Like the blood-red, Traag meditation orbs, my mind is floating miles above Manhattan, drifting through the nether of implicature and reference. It is with the Oms in the tall grass, hiding behind pebbles & twigs & Iam thinking about scale, about levels of zoom. The ever-receding detail & complexity of the world; what is hidden because it lives outside our scale of concern. The stuff that pops up under the microscope—that’s life in there. Ten million dust mites drowned in washed sheets. Our universe as an atom of another universe. Each of our atoms as universe. Fantastic Planet as Horton Hears a Who. Topography, perspective, distance-closeness, the helicopter trick: When I was just a kid like Terr, like Tiwa, I’d play with mini army men half-an-inch tall, set them up by the thousands, in formation across a miniature landscapes: driftwood plateaus, pebbles as boulders, weeds like palm trees and trenches in the imprint of a twig. The war metaphor suggested a game, suggested a use of the landscape; from contingency and logic, meaning flowed. It was all about the scaled affordances of topography: occupying high ground tucking behind barricades digging into trenches scaling lookout points. Me standing over in third-person omniscient, projecting myself into plastic, play-acting the drama of a smaller world. Sometimes even now when I’m up close and a little stoned, peering at a lightning-struck log, a windswept pattern in the sand, I can pull a perspective shift: suddenly I’m a thousand feet up in a chopper, surfing above dunes fifty feet tall, crevasses a mile deep, perilous bluffs and overhangs. The moss becomes fern and forest; the worms are Shai-Hulud.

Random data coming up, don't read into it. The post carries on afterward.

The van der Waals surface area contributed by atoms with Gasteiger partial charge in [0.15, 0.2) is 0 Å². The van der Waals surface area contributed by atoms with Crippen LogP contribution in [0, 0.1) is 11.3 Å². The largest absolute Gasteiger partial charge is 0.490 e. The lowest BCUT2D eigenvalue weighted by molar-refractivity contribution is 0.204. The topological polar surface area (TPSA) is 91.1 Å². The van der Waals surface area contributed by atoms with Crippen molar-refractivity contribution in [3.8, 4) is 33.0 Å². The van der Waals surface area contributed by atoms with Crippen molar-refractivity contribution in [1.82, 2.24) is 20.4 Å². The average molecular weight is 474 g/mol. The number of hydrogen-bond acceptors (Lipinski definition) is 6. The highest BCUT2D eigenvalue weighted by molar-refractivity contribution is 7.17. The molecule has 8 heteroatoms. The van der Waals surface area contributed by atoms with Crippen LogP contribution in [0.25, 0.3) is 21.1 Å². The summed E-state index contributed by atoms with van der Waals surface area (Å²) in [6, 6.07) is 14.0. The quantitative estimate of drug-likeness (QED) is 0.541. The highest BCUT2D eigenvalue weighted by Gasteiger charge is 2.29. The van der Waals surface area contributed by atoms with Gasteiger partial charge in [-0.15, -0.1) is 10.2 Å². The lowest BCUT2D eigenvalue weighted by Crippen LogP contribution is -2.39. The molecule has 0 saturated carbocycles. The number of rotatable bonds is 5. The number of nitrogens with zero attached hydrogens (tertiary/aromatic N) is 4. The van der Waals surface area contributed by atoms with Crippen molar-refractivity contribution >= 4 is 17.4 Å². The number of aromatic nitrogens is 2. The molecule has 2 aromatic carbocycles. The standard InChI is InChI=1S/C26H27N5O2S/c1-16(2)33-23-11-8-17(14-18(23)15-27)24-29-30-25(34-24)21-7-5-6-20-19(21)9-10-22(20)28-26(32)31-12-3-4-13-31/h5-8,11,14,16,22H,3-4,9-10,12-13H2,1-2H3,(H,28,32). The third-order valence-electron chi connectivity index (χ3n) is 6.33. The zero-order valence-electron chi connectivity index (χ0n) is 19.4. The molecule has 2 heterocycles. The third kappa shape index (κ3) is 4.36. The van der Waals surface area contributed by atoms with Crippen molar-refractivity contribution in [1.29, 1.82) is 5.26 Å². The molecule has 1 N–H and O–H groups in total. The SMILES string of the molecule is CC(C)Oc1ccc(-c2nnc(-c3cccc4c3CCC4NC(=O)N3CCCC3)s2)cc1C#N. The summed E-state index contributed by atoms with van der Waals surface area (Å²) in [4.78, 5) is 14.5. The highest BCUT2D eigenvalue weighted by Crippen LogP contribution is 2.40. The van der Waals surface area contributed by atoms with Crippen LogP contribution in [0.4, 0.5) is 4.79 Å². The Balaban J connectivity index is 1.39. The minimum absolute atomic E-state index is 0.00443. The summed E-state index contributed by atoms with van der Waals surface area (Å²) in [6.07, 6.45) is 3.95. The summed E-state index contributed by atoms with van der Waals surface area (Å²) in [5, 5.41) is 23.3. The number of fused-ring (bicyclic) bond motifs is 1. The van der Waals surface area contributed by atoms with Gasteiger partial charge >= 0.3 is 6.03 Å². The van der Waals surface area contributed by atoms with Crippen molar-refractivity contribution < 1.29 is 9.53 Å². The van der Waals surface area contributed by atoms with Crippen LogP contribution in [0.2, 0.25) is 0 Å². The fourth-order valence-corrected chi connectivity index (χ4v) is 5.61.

Laloux’s defamiliarization maneuver is simple and effective, a trick you get in clever vamp and alien pulp, which is asking, “What happens when humans aren’t top of the food chain?” Which is asking, “If our system of moral weight and deservingness is based on a combo of cognitive and evolutionary supremacy, what happens when we’re dwarfed by a cognitively and evolutionarily superior species?” (Some interpretations read Traags as a parable for AI.) My friend JenRM once did a parody of vampire chit-chat, something like, “Humans are weak and delicious. Sometimes when they beg for their lives it makes me wonder if they’re conscious, or have real feelings the way vampires do, but probably not, right? They don’t intuitively grok the clicking language we use while hunting, and I’m pretty sure they have single-core consciousness? Even though their minds are tiny, it makes for surprisingly effective art to pretend we care about their ephemeral, myopic concerns.” So there’s a vamp equivalent of Bambi, dutifully cried to by vampire yung’uns. Terrible behavior towards humans is justified by the terrible behaviors of humans to each other: savagery met by savagery. I think the bit ends all, “Free range humans have perfectly adequate lives most of the time, and they barely even understand what happens to them in the end.” I’m watching Terr, walking across a crystalline landscape in his green frock and red-thorned cap. When he whistles, the crystals shatter, tinkling.